THERE is no stopping Allen Deed when he gets the right race. Saturday night’s record 29.38 run at The Meadows was power-personified and well inside Heston Bale’s three year old time of 29.45. The dog now owns a package of brilliant runs in Adelaide, Melbourne and Sydney.
This time Allen Deed was blessed with an empty box and a slow beginner inside him so had no trouble working into second place in the back straight. After that he simply powered past Musquin Bale to win by an extraordinary six lengths.
The run contrasted with four shockers in succession at Sandown in November, good and bad runs at Ballarat, followed later by smart performances at Sale over the longer trip – where he was badly blocked on the home turn in the Cup final (but was not going to win anyway). He is not easy to pick but is all quality when he gets it right.
Those Sandown runs remain a mystery as stewards failed to query the runs or take a swab.
The same mid-race power was also evident in Above All’s big win over favourites Dyna Double One and Dyna Villa in the Silver Chief final. Although the other two are capable of faster time than Saturday’s 29.78, both were psyched out of the race by the winner. Above All did no more than equal its time in the semi. All three are just under or over two years old so you can’t expect miracles every time they come out. Times are not everything, are they? In fact, Above All’s times in the heat and final of the Hobart Thousand last month were chalk and cheese – the latter breaking the track record.
Both these wins remind us of the obvious: winning runs depend on four things – natural ability, fitness, the circumstances of the race, and good luck. Dogs which get those right half the time are doing very well.
Why Is It So?
Apparently, a few readers find it unimportant to hear that stewards might not be getting things right. That’s their right, but I beg to differ. Not because some of the cases mentioned here are life and death matters, but because they are illustrations of a serious lack of attention to accuracy and consistency.
Indeed, if I had my way stewards would have even greater responsibilities and more pay than they do now, providing only that they do better. For example, as regular supervisors of races at all locations, they should be able to advise on track features which affect the clean running of a race – box positions, turn design, etc, etc. To do that they may well require better education, more training in form analysis, dog habits, betting practices and statistics, etc. So be it.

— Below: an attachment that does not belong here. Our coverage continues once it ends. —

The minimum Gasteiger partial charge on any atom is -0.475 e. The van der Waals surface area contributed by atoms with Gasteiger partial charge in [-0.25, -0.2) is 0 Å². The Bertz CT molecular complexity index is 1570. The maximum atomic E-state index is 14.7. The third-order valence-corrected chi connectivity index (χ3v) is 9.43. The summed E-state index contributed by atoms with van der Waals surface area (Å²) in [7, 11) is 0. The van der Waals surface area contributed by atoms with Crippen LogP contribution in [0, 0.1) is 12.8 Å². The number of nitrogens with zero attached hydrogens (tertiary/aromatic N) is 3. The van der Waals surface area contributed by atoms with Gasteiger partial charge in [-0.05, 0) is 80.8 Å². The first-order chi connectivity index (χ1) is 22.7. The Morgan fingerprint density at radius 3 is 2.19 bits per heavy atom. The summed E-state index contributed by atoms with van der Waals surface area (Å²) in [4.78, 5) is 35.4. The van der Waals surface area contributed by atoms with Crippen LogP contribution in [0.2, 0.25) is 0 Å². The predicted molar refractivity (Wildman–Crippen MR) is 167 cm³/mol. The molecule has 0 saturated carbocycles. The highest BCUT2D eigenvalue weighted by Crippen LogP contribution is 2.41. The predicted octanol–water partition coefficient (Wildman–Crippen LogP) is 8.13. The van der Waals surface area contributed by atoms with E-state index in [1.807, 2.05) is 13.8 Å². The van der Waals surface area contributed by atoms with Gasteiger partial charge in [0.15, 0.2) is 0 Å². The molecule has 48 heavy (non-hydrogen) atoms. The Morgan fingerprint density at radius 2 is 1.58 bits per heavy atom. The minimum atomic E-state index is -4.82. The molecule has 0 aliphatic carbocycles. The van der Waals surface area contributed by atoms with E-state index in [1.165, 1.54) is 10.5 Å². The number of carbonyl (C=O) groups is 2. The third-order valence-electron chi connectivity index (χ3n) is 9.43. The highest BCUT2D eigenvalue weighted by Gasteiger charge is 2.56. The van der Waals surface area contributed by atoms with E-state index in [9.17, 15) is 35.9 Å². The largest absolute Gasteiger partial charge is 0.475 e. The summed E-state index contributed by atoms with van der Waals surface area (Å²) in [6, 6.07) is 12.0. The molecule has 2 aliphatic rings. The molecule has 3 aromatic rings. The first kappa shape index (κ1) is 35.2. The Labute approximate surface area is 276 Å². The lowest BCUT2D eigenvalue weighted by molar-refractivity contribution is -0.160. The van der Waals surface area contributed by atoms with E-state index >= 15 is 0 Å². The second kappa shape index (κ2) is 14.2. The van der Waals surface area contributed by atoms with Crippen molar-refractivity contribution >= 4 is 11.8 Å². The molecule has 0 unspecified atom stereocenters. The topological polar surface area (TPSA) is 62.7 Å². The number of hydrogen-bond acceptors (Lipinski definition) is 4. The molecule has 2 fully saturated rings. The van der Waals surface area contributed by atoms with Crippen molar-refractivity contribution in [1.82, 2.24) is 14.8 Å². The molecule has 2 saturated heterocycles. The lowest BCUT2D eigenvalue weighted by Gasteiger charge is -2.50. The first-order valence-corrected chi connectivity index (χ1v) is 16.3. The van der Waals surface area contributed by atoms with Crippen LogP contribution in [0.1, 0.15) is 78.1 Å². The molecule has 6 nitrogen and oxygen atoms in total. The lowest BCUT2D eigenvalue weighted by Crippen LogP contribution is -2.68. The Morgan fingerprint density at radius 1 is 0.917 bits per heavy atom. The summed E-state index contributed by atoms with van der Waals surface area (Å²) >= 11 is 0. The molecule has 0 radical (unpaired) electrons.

People seem to be under the impression that stewards are there just to thump errant dogs and trainers yet their prime responsibility is to the public – to ensure racing is fair and above board, that the rules are followed, and to do so in a way that the public understands. Establishing the facts, the truth, is a vital part of that job. If they cannot do that, their purpose is lost.
But doing their job well also serves to better promote the sport and enhance its profitability. This is an under-rated bonus.
One suggestion I would make is that administrations should introduce supplementary guidelines on what actually constitutes failing to chase or fighting (use of the politically correct but oblique term of “marring” has never impressed me), and which sort of offence would attract what penalty. The basic racing rule is clear but it does not go far enough and needs what government law makers describe as an “explanatory memorandum”. That might avoid the confusion which we have commented on here previously. It could also contribute to national consistency.
Anyway, here are two more examples of basic errors.
Race 5, Geelong, January 2.
“Bally Sleek (8) crossed to the rail soon after the start checking Benzo Bale (5), Aston Dima (4), Francesco (9) and Chappy (3). Spring Collete (10) checked off Bally Sleek approaching the first turn.”
Bally Sleek was well clear of the four dogs mentioned and had no effect whatever on their progress. The second part of the comment is correct but it might also have been true just after the jump as Spring Collete was coming out of the 7 box, adjacent to the leader.
It is noticeable that the steward at Geelong stands to the left of the boxes and on the track proper. He would therefore have an oblique view of what the 8 dog is actually doing. Why are elevated positions not available to greyhound stewards, as occurs at the gallops?
Track Comment: On average, coming over from outside boxes is not particularly easy for Geelong’s 460m trip unless the dog is a really smart beginner. However, the trip’s major peculiarity is that a significant proportion of runners lose the turn into the straight, thereby changing the running order. Clearly, the track camber is at fault. Occasionally, you may see dogs get alarmingly close to the outside fence or even to the 596m boxes.
PS: Geelong’s track map on the GRV website badly needs updating.
Race 3, The Meadows, 3 January.
“Little Pookie (5) crossed to the rail soon after the start, checking Cincinnati Lee (4), Dyna Vikkers (3), Run Sophie Run (2) and Stetson Quamby (1)”.
This never happened. Little Pookie was always well clear of the other four dogs and did not reach the rail until well around the turn. The other dogs did their own mixing.